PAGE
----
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King Robert The Bruce

Born in Turnberry, Ayrshire in 1274, Robert the Bruce was the Earl of Carrick. His grandfather, also Robert, had been a contender for the throne in 1292, however lost out in favour of John Balliol. Balliol's reign, however ended in 1296 when Edward I of England's army crossed the River Tweed and butchered most of the population of Berwick.

For some time Scotland was without a King and Edward's desire to conquer Scotland looked like a strong possibility. In the meantime the people of Scotland had found a new leader in William Wallace, son of a Clydesdale Laird. He led the Scottish army to a remarkable victory at Stirling Bridge in September 1297. However, Wallace later tasted defeat several times before being betrayed and captured by the English in 1305.

King Robert the Bruce
Brass Tomb Cover

Robert the Bruce seized his chance of the throne in 1306 and was crowned on Easter Day of that year at Scone. His early days as King did not go well and after a defeat at Perth he spent over a year in hiding. When Bruce reappeared he was determined to lead the cause for Scottish independence and on Mid-summer's Day 1314 he defeated the mighty army of Edward II at Bannockburn, near Stirling, and with that victory he marched into the history books.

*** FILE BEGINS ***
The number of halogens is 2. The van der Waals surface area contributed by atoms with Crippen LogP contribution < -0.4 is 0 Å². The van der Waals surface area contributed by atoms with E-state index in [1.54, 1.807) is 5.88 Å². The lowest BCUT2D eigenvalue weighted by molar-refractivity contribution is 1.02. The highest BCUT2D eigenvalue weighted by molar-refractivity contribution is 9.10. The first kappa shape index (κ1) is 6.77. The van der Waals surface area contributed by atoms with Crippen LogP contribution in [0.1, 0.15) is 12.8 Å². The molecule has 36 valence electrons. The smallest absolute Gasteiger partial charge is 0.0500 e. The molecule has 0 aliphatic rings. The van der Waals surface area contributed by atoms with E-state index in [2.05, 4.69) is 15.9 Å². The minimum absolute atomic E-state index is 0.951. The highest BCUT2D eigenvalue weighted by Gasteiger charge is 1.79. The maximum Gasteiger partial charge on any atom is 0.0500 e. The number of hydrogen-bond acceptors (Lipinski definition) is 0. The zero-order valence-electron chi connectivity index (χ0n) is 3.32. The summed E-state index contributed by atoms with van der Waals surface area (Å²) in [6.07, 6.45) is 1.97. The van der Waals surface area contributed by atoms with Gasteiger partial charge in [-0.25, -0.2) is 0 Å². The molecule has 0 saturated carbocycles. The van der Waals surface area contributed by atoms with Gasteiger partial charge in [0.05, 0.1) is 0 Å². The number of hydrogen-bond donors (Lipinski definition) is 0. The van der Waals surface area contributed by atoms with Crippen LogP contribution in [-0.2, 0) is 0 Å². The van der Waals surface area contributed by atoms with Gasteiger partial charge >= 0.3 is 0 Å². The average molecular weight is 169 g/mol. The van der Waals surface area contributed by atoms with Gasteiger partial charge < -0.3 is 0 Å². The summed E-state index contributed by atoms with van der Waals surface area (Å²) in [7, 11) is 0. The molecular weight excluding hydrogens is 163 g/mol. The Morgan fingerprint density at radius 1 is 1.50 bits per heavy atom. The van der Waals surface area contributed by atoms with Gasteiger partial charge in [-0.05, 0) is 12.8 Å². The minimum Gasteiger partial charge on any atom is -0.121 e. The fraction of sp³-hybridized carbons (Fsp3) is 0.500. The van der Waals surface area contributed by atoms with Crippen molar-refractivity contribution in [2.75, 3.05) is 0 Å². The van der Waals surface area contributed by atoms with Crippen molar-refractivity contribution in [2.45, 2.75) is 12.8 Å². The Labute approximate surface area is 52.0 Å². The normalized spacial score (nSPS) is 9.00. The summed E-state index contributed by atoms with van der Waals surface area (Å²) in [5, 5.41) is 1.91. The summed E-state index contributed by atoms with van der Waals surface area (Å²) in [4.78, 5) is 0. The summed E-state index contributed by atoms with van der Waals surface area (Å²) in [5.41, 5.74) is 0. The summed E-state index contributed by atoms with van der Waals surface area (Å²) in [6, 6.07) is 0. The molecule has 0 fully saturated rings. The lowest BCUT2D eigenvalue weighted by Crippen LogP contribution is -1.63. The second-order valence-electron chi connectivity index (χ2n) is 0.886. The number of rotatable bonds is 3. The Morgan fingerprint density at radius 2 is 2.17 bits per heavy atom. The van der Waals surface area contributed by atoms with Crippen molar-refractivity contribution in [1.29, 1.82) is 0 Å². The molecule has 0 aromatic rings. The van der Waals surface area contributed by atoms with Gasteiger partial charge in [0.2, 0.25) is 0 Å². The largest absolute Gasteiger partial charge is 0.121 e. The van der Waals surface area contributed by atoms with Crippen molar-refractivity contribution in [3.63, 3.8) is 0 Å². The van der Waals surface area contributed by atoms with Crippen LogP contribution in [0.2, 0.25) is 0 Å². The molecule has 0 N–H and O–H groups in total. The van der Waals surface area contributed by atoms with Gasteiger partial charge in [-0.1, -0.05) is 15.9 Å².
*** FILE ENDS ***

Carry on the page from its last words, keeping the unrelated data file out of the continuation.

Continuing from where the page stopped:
Bruce reigned for 15 more years before passing away peacefully at his manor in Cardross, Dumbarton. His bones were taken and buried at the Abbey at Dunfermline and on his dying request, his heart was removed, placed in a casket and later taken into battle by his friend Sir James Douglas. His heart was later buried at Melrose Abbey.